10

According to the rulings on Gatherer, Blood Moon removes all abilities from nonbasic lands: a Forsaken Sanctuary will enter untapped, and will not tap for white or black.

My question, though, is—why? The rules text says only that "nonbasic lands are Mountains", which seems like it sets subtypes, but doesn't do anything about abilities.

I know that some abilities, like Forests tapping for green, are inherent to their subtype, so it makes sense that an Indatha Triome can no longer tap for green (the ability came from the Forest subtype, and it lost that). But I'm unclear on why changing a land's type removes abilities printed on the card itself.

  • 2
    I would guess because basic lands don't have any abilities aside for tapping for mana for the type of land that they are. – Joe W Aug 11 at 20:36
  • @JoeW As far as I can tell, Blood Moon doesn't make them basics, though; they still count as nonbasic as far as other effects are concerned. – Draconis Aug 11 at 20:38
  • 1
    @Draconis You are correct- the Basic supertype is something different. – Studoku Aug 11 at 21:44
15

This appears to be rule 305.7, which I got from: Gamepedia.

305.7. If an effect sets a land’s subtype to one or more of the basic land types, the land no longer has its old land type. It loses all abilities generated from its rules text, its old land types, and any copy effects affecting that land, and it gains the appropriate mana ability for each new basic land type. Note that this doesn’t remove any abilities that were granted to the land by other effects. Setting a land’s subtype doesn’t add or remove any card types (such as creature) or supertypes (such as basic, legendary, and snow) the land may have. If a land gains one or more land types in addition to its own, it keeps its land types and rules text, and it gains the new land types and mana abilities.

Note, the old wording, on the original card in The Dark expansion uses "basic mountain." My guess is that this rule was added after.

| improve this answer | |
  • 4
    Note that, according to the final sentence, this doesn't happen if the effect specifies "in addition to its other land types" (Urborg, Tomb of Yawgmoth). It's a pretty unintuitive rule and it probably only works like this because the rules explicitly specify that it does. – August Janse Aug 12 at 7:38
  • 3
    Yeah, I've never understood what the point of this rule was, if not to keep Blood Moon working with its original wording. I wonder why they never errata'd it to say something like "Nonbasic lands lose all abilities, gain "{T}: Add {R}", and are Mountains." (Maybe that should be a followup question, but I'm skeptical that anyone would actually be able to answer it.) – David Z Aug 12 at 11:12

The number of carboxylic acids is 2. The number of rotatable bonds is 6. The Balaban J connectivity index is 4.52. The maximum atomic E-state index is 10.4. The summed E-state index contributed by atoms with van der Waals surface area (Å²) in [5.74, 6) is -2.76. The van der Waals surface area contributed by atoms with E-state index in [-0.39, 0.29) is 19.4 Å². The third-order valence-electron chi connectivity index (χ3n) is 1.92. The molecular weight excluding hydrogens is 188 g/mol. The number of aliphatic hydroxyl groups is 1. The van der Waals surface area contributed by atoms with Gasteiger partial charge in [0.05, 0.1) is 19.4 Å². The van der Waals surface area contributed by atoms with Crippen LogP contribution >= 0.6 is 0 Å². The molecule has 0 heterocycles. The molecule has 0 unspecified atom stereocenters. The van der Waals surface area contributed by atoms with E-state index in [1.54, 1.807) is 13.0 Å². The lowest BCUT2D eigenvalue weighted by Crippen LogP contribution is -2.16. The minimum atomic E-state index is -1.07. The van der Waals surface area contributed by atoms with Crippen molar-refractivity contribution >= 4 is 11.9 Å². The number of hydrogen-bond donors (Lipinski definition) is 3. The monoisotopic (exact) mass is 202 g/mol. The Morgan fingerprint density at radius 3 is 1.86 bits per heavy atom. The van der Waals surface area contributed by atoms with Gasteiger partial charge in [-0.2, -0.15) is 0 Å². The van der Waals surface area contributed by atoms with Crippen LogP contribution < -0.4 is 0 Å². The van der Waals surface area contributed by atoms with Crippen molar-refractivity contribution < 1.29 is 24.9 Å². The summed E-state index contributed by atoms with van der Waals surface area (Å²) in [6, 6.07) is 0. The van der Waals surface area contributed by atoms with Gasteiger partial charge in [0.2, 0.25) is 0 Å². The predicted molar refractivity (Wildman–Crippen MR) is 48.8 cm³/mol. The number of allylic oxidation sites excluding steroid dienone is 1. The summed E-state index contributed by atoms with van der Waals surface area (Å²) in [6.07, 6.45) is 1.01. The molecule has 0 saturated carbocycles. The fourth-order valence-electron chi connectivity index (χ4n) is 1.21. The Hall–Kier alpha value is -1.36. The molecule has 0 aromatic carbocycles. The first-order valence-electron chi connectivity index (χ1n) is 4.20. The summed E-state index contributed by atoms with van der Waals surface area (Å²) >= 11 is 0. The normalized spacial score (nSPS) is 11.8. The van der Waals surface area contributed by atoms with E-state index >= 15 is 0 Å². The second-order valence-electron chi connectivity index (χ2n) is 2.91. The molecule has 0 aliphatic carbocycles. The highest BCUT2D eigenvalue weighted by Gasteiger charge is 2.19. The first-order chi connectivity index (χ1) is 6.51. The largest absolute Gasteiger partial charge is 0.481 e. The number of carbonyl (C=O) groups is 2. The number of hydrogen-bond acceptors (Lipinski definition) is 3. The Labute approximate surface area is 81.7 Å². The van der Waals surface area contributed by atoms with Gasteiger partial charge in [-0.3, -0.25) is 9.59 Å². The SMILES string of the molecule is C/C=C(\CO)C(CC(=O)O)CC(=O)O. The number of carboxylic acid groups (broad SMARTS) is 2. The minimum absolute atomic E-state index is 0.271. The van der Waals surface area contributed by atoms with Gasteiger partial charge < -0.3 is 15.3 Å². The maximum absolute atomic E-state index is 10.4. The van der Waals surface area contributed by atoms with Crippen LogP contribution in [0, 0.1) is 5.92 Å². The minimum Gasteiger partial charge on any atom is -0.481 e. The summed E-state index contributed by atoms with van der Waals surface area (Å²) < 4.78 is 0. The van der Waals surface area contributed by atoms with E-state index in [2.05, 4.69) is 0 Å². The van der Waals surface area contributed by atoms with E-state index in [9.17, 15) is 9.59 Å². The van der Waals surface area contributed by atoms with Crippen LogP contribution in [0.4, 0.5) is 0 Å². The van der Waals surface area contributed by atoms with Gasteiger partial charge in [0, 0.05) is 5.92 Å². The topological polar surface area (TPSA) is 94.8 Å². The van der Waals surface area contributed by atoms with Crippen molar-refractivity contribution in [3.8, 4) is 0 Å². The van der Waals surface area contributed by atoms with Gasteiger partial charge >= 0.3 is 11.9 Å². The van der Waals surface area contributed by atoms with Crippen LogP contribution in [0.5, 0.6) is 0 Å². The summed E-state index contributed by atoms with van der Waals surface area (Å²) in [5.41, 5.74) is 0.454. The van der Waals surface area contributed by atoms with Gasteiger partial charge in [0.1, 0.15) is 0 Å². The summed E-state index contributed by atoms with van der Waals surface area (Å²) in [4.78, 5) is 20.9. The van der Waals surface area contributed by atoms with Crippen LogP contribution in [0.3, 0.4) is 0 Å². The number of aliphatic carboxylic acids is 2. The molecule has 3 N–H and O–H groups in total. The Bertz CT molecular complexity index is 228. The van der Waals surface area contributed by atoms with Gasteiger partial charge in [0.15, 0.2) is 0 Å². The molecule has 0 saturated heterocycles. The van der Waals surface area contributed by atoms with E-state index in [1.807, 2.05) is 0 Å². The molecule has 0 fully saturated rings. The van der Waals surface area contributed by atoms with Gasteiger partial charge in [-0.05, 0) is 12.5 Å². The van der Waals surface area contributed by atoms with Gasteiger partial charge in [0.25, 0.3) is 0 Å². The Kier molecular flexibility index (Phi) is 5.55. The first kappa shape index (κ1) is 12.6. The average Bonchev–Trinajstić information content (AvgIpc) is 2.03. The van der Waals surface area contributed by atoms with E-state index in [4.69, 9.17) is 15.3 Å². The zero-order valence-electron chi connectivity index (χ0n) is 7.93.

• 2
    @AugustJanse While the required rules are a bit clunky, I've always found that the result is actually pretty intuitive, even if it's not entirely the same as things work for other types. I basically read it as "they are now mountains" (and conversely, "they are now also swamps"). – Jasper Aug 12 at 11:37
  • 2
    I think the point of this rule is that it lets cards say "Nonbasic lands are Mountains" which literally means "Nonbasic lands have the subtype Mountain and lose other subtypes" and they can (almost) have the effect "Nonbasic lands are the card named Mountain". – murgatroid99 Aug 12 at 17:11
  • 2
    There are a few other cards that make use of this rule for the same kind of effect, including mtg:Song of the Dryads and Quicksilver Fountain. But this rule is specific to basic land types, and it is useful mainly because all of the basic land types have a card of the same name that has the desired properties. – murgatroid99 Aug 12 at 20:48
-1

It makes the lands mountains. It does not provide the 'in addition to it's other types' suffix. So all the non-basics become what the rules says is a mountain which is...

From the glossary of the Comprehensive Rules (August 7, 2020—Double Masters)

Mountain One of the five basic land types. Any land with this subtype has the ability “{T}: Add {R}.” See rule 305.6.

Interesting it does not turn it into a basic land, the lands are non-basic mountains and will still turn on Dryad Sophisticate ability for instance.

305.6. The basic land types are Plains, Island, Swamp, Mountain, and Forest. If an object uses the words “basic land type,” it’s referring to one of these subtypes. An object with the land card type and a basic land type has the intrinsic ability “{T}: Add [mana symbol],” even if the text box doesn’t actually contain that text or the object has no text box. For Plains, [mana symbol] is {W}; for Islands, {U}; for Swamps, {B}; for Mountains, {R}; and for Forests, {G}. See rule 107.4a. See also rule 605, “Mana Abilities.”

| improve this answer | |
  • This doesn't answer the question, which is why the land also loses its other abilities. – Hackworth Aug 16 at 14:00
  • the part because it does not have in addition to its other types absolutely answer the question. If it did have that it would not have any abilities removed. – Neil Meyer Aug 16 at 14:37
  • 1
    @NeilMeyer What you haven't explained or cited is why that difference means it loses all abilities. For example, Cerulean Wisps changing a creature's color to blue does not make it lose all abilities, and a Bestow creature does not lose all abilities despite its rules saying “it becomes an Aura enchantment” (no “in addition to”). There is an actual specific rule that says doing this for a basic land type, and only a basic land type, removes all other abilities, but you haven't described or cited it. – doppelgreener Aug 16 at 14:57

Your Answer

By clicking “Post Your Answer”, you agree to our terms of service, privacy policy and cookie policy

Not the answer you're looking for? Browse other questions tagged or ask your own question.